Optometrist looks to help Africa
In her latest Face to Face interview, KAREN BETHELL talks to Julie Dean. As an optometrist at Roger Lee, Sheringham, Julie looks after the eyes of hundreds of north Norfolk residents, but, after visiting Africa two years ago, she decided to spread her skills further afield .
In her latest Face to Face interview, KAREN BETHELL talks to Julie Dean. As an optometrist at Roger Lee, Sheringham, Julie looks after the eyes of hundreds of north Norfolk residents, but, after visiting Africa two years ago, she decided to spread her skills further afield . . .
Originally from Lowestoft, Julie trained in ophthalmic optics at Bradford University and, after gaining her professional exams at a local practice, went on to do a masters degree in visual optics.
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Her first job was at an opticians in Ripley, Derbyshire, and, after spells at various north of England practices, she returned to her native Norfolk in 1981, to work at Norwich, Lowestoft, North Walsham, Cromer and, since 2002, at Sheringham practice Roger Lee.
While at Norwich, Julie became involved with UK-based charity Vision Aid Overseas, which helps visually impaired people in developing countries, and, during the 1980s, she spent time working for the charity in countries including Tanzania, the Gambia and Sierra Leone.
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In 2007, she took second hand eye testing equipment and recycled spectacles to central Malawi with the Norwich Dedza Partnership, which runs education, health and IT projects in the country's Dedza district.
After setting up an eye clinic at the local hospital, Julie began testing a stream of people, with children, policemen, nurses, and the hospital's only doctor among her patients.
Discovering that many Malawian people didn't realise that poor sight could be improved with spectacles, Julie was keen to do more and, two years ago, she launched her own charity, Far Sight, to raise cash for equipment frames and lenses.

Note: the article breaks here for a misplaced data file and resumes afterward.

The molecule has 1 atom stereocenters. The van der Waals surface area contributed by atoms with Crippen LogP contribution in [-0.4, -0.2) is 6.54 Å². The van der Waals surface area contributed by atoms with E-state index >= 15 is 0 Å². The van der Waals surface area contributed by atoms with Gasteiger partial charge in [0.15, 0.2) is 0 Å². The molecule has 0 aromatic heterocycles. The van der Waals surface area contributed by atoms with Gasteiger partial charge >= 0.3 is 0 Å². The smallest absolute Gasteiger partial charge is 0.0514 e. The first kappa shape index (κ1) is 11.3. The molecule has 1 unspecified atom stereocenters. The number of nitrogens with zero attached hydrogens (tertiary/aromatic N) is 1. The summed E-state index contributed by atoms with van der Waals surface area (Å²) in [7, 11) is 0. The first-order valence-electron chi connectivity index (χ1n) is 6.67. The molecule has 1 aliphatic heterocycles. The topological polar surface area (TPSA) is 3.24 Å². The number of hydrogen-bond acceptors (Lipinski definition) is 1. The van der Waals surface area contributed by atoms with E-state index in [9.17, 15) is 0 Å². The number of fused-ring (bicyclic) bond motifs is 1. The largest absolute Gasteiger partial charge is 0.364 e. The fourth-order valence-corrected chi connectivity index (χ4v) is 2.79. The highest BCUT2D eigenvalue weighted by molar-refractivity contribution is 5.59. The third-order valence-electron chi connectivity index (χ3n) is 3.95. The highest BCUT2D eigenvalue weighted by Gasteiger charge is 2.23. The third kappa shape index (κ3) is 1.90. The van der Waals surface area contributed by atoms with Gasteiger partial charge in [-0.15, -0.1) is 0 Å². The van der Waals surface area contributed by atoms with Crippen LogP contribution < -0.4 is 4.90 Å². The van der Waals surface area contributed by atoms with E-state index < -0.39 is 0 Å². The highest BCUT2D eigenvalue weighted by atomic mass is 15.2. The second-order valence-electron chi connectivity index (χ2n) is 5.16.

She has since returned to Dedza six times, screening 400 schoolchildren, training two local people as refractionists so that they can run the clinic between her visits; training the area's special needs teacher to test local people for reading glasses; facilitating the training of an ophthalmic clinical officer, and setting up links with workshops for the provision of affordable glasses.
Far Sight is supplied with spectacle frames donated by UK companies, some of which are exchanged with other Malawian clinics for lenses and eye drops.
Julie, who pays for her own flights and expenses, now hopes to build and equip an �8,000 extension which, once completed, will allow Dedza's hospital to be included in Malawi's outreach programme for cataract surgery.
She will be returning to Malawi in September to discuss the project, and to look in to expanding the Far Sight eye service to screen children outside the education system and provide outreach clinics throughout the Dedza district.
When not working, Julie enjoys singing with Norwich-based choir Hearts and Voices.
She also mentors fourteen teenagers as part of a scheme run by Broadland Council Training Services and, a keen walker, she is this week (July 7) planning to trek the coastal path from Brancaster to Sheringham with her son Jack.
What is the best thing about your job?
Being able to help people with sight problems, both here and in Africa.
And the worst?
Working inside all day, especially when patients tell you what a lovely day it is outside!
What is your favourite Norfolk building?
Cromer pier - being able to walk over the sea has fascinated and scared me since I was a child.
What is your greatest achievement?
Setting up the eye clinic in Malawi.
And your proudest moment?
Becoming a mum.
What is the one thing you would change about yourself?
I want to worry less.
Have you ever done anything outrageous?
No comment. I want to keep my job!
Who or what is the love of your life?
My son Jack. He has put up with me for 20 years and deserves a medal.
Whom do you most admire?
anyone who does charity work without making a big fuss about it. I was very inspired by Bob Geldof in the 1980s.
What makes you angry?
Selfishness and rudeness.
Favourite book, film and TV programme?
Book: Once in a House of Fire, by Andrea Ashworth, film: Butch Cassidy and the Sundance Kid and TV programme: Frasier.
How would you like to be remembered?
For being caring, daring and making people laugh.